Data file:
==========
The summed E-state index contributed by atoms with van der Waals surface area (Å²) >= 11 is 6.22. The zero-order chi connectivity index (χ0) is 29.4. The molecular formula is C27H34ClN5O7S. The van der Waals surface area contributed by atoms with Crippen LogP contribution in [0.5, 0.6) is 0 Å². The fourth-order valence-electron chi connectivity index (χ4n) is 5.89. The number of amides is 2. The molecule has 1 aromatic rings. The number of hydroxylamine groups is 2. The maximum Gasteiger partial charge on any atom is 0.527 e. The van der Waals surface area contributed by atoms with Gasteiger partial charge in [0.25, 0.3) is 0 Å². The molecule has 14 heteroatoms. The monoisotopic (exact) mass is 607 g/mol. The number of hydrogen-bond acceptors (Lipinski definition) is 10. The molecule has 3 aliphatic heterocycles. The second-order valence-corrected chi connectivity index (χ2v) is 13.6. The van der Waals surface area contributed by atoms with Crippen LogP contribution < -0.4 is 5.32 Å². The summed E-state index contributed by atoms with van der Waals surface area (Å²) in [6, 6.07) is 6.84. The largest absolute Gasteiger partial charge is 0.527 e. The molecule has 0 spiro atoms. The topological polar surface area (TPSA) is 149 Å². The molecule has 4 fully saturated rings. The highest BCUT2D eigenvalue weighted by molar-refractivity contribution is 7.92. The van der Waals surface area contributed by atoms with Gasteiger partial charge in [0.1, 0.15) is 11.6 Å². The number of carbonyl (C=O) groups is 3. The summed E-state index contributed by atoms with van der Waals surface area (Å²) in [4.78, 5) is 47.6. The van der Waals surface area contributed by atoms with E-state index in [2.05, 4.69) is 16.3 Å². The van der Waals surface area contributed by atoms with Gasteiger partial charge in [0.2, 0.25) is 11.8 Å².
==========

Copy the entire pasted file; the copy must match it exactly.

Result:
The summed E-state index contributed by atoms with van der Waals surface area (Å²) >= 11 is 6.22. The zero-order chi connectivity index (χ0) is 29.4. The molecular formula is C27H34ClN5O7S. The van der Waals surface area contributed by atoms with Crippen LogP contribution in [0.5, 0.6) is 0 Å². The fourth-order valence-electron chi connectivity index (χ4n) is 5.89. The number of amides is 2. The molecule has 1 aromatic rings. The number of hydroxylamine groups is 2. The maximum Gasteiger partial charge on any atom is 0.527 e. The van der Waals surface area contributed by atoms with Gasteiger partial charge in [0.25, 0.3) is 0 Å². The molecule has 14 heteroatoms. The monoisotopic (exact) mass is 607 g/mol. The number of hydrogen-bond acceptors (Lipinski definition) is 10. The molecule has 3 aliphatic heterocycles. The second-order valence-corrected chi connectivity index (χ2v) is 13.6. The van der Waals surface area contributed by atoms with Crippen LogP contribution < -0.4 is 5.32 Å². The summed E-state index contributed by atoms with van der Waals surface area (Å²) in [6, 6.07) is 6.84. The largest absolute Gasteiger partial charge is 0.527 e. The molecule has 0 spiro atoms. The topological polar surface area (TPSA) is 149 Å². The molecule has 4 fully saturated rings. The highest BCUT2D eigenvalue weighted by molar-refractivity contribution is 7.92. The van der Waals surface area contributed by atoms with Gasteiger partial charge in [0.1, 0.15) is 11.6 Å². The number of carbonyl (C=O) groups is 3. The summed E-state index contributed by atoms with van der Waals surface area (Å²) in [4.78, 5) is 47.6. The van der Waals surface area contributed by atoms with E-state index in [2.05, 4.69) is 16.3 Å². The van der Waals surface area contributed by atoms with Gasteiger partial charge in [0.2, 0.25) is 11.8 Å².